ELIGIBILITY REQUIREMENTS:

  • Relinquishment or Abandonment: Birthparents or legal guardians must consent, except in cases where consent may be waived in accordance with UK law.  See  Adoption and Children Act 2002.  A court ruling declaring adoptability is also required for a child to be eligible for adoption.  The birth mother is not considered legally competent to give consent to her child’s placement for adoption until the child is six weeks old.
  • Age of Adoptive Child: A child can be adopted until age 19 provided that the appropriate UK authorities receive the application for adoption before the child reaches age 18.
  • Sibling Adoptions: There are no specific legal requirements.  The local authority gives consideration to adoption of siblings together on a case by case basis depending on the needs of the children.
  • Special Needs or Medical Conditions: There are no specific legal requirements.  The local authority assesses the ability of the prospective adoptive parents to care for a particular child’s needs during the adoption process. 
  • Waiting Period or Foster Care: There is a mandatory 10-week pre-adoptive care period in each adoption case.  Prospective adoptive parent(s) generally should plan to remain in the UK for the 10-week period. 

In certain circumstances UK authorities may place the child with relatives who live abroad under a fostering arrangement prior to possible adoption.  In these cases, if the child’s legal custodians wish to travel to the United States with the child then they may apply at the U.S. Embassy in London for a B-2 non-immigrant visa for the child to travel to the United States during the pre-adoptive care period. 

Note:
 U.S. immigration law applies to the issuance of non-immigrant visas.  There is no guarantee that the child will qualify for a non-immigrant visa, nor is it advisable for the child to travel under the Visa Waiver Program (ESTA) during the pre-adoptive care period.  In order to be eligible for a non-immigrant B-2 visa or travel under the Visa Waiver Program, the child must have a residence abroad that he or she has no intention of abandoning and cannot be an intending immigrant who is coming to live permanently in the United States.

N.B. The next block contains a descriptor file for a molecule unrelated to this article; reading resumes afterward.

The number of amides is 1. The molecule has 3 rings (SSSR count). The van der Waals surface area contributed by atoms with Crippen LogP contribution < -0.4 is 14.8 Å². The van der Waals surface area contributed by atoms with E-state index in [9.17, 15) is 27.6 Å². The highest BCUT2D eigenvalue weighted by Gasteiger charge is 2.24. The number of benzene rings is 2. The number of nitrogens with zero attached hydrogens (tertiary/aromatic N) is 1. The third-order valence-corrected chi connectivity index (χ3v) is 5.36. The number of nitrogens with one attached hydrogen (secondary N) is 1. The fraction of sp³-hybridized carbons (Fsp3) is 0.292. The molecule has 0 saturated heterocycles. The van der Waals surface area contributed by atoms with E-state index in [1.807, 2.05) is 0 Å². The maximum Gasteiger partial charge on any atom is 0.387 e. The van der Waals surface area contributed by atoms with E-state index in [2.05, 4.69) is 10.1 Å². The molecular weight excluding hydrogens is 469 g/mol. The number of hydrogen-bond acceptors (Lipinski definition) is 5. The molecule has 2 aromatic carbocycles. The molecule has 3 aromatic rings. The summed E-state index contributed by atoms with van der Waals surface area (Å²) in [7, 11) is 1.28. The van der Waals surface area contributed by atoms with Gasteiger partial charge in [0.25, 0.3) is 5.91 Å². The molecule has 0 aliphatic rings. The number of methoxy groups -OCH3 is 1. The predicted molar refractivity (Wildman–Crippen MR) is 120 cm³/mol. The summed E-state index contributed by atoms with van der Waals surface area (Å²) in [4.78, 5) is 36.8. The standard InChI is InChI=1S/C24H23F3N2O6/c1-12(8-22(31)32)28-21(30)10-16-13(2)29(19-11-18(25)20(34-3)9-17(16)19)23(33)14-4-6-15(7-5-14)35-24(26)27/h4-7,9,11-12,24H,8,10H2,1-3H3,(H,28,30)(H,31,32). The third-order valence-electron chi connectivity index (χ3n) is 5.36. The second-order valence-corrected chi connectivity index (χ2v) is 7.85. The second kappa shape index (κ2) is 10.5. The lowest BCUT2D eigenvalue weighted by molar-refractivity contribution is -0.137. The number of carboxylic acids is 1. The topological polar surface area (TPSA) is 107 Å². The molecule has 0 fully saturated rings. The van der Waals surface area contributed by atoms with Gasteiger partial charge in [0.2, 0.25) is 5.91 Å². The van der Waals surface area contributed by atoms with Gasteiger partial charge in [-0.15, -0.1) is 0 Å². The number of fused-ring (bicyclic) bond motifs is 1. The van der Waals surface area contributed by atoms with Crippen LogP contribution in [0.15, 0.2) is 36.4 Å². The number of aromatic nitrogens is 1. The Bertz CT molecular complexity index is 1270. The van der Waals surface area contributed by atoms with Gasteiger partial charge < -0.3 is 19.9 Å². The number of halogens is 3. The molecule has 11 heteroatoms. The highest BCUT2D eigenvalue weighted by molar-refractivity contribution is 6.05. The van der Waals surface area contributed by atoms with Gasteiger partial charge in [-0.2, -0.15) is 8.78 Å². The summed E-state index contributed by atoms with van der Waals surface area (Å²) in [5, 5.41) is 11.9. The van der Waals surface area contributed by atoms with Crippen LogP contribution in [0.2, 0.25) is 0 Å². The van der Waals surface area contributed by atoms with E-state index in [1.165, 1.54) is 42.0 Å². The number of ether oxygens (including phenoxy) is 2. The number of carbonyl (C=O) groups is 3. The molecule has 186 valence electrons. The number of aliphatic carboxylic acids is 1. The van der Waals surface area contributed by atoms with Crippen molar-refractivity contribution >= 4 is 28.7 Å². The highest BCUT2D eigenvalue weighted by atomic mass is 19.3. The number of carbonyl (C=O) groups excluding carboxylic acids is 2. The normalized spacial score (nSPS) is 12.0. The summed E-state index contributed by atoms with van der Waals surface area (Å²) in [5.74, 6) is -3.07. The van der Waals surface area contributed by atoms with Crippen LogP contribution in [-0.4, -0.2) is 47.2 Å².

Other: A person cannot be adopted if he or she is married.

How To Adopt

WARNING:  The UK is party to the Hague Adoption Convention.  Do not adopt or obtain legal custody of a child in the UK before a U.S. consular officer issues an “Article 5 Letter” in the case.  Read on for more information.

UK Adoption Authority

The Department for Education

The Department for Education (formerly the Department for Children, Schools and Families and the Department for Education and Skills) is the UK Central Authority for the Hague Adoption Convention and is responsible for children’s social services, including adoption policy.  However, each adoption case is handled by the relevant council or voluntary adoption agency in the area where the adoptive child is located.  Contact information for the local councils and local adoption agencies is available on the Department for Education’s webpage A guide to intercountry adoptionApply to adopt a child through your council, and Apply to adopt a child through a voluntary adoption agency.  
Complete contact information for the Department for Education is listed below. 

The Process

Because the UK is party to the Hague Adoption Convention, adopting from the UK must follow a specific process designed to meet the Convention’s requirements.  A brief summary of the Convention adoption process is given below.  You must complete these steps in the following order so that your adoption meets all necessary legal requirements.  Adoptions completed out of order may result in the child not being eligible for an immigrant visa to the United States.

  1. Choose a U.S. accredited or approved adoption service provider